posted by meep at 1:35 PM on February 6, 2003


Arizona has had this law for several years. In fact, a couple of years ago a fellow used this law (successfull to a point, the st. supreme court rejected his arguments) to argue that the state condoned what he was doing and therefore could not be held accountable.
posted by jmgorman at 1:35 PM on February 6, 2003


See, just another good reason I got the hell outta Kansas.
posted by gramcracker at 2:01 PM on February 6, 2003


According to the link the Montana law was overturned as placing defendants in double jeopardy.

Please keep in mind that it wasn't the law that got overturned in the Kurth case, it was the application of it. The state (Montana) failed to prove damages resulting from the Kurth's activity (except there failure to pay the taxes in the first place) in their civil action, and hence they were effectively charging the Kurths twice with the same criminal action, once in legal court, and again in civil. If they'd have charged them with tax evasion at the time of their drug charge trial, then the state attorney's office would have had a leg to stand on. As it was (and is) laws like this are just a cheap way to take away everything that a convicted drug dealer owns. As I understand it, zero tolerance laws can only take holdings and property that have been used in the production and sale of drugs.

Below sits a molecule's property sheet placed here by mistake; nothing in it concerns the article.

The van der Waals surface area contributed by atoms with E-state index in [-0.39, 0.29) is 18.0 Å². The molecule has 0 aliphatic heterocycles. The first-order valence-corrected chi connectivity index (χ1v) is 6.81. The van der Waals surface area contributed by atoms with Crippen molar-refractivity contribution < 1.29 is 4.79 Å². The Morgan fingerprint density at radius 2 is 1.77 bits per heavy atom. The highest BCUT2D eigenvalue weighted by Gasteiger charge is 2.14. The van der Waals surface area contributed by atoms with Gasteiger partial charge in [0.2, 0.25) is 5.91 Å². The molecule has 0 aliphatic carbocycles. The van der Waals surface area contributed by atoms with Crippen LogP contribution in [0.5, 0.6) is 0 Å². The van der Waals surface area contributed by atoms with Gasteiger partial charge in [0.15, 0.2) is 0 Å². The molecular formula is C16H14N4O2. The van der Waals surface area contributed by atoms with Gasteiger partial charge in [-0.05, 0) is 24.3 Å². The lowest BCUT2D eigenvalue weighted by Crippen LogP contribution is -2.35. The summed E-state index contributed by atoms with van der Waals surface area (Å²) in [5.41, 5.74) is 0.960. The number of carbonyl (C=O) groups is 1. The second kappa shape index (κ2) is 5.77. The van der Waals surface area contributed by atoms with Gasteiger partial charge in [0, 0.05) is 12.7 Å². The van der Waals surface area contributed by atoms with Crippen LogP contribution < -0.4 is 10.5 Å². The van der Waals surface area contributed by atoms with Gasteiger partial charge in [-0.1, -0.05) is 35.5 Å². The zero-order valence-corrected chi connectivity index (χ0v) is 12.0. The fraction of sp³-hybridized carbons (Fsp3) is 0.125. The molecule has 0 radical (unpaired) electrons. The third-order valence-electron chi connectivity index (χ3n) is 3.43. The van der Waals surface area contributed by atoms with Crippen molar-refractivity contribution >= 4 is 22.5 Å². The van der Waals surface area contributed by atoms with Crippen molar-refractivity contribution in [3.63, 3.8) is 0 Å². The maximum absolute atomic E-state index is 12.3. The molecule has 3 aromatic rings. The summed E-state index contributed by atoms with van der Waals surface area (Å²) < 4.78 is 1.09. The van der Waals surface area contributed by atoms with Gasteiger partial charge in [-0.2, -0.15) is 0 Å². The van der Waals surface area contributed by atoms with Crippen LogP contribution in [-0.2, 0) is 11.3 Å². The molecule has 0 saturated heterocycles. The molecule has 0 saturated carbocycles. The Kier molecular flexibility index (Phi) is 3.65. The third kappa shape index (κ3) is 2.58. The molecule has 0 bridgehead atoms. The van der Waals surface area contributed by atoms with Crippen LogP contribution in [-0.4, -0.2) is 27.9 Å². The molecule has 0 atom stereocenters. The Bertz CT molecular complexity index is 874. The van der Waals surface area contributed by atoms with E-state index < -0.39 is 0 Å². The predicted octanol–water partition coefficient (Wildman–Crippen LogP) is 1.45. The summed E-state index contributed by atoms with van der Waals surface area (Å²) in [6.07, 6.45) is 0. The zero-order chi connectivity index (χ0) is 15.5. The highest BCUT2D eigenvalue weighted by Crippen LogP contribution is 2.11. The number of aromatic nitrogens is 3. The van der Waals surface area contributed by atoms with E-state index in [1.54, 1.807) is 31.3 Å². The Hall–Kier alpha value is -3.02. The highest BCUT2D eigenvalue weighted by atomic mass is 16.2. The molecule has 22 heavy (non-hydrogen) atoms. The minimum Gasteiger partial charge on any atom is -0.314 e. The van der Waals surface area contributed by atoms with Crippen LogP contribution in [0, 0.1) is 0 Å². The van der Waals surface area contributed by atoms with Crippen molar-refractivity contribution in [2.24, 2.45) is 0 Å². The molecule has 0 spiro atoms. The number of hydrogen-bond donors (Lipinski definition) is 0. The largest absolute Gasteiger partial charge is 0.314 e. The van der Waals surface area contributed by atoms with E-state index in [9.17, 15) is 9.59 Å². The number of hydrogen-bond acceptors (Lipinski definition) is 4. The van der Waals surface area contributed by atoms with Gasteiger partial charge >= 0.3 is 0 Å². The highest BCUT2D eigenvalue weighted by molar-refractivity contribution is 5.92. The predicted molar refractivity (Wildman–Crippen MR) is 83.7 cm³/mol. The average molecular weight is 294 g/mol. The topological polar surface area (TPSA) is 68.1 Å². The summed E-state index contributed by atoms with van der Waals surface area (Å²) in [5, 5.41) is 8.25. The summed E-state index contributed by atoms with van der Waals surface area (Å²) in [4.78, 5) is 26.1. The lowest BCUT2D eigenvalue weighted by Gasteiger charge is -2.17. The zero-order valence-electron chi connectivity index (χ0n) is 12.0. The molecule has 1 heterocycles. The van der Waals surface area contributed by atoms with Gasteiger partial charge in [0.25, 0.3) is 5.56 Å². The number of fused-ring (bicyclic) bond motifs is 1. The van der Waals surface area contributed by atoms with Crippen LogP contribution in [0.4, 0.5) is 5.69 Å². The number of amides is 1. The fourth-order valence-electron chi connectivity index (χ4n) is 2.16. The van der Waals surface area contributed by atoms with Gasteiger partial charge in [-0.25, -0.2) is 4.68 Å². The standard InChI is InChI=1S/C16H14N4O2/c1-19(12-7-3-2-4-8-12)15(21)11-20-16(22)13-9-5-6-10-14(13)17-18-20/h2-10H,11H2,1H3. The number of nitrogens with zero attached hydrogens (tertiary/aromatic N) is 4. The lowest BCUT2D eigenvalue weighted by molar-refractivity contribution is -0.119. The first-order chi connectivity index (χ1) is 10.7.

These laws are a dirty attempt to impoverish and subjugate convicted drug dealers, while flooding state coffers with the income, not only from the drug production and sale, but from everything that the convicted ever had, or in the future could hope to. A convicted rapist can do the time, and leave prison still owning whatever property and moneys they had before the conviction. Apparently, drug dealers don't deserve such a future (or any at all according to current legal thought). That's my opinionated reading of such laws, of course.
posted by Wulfgar! at 2:09 PM on February 6, 2003


Syllabus of the Kurth case.
posted by Wulfgar! at 2:16 PM on February 6, 2003


Some of those drug stamps look pretty ridiculous.
posted by euphorb at 2:20 PM on February 6, 2003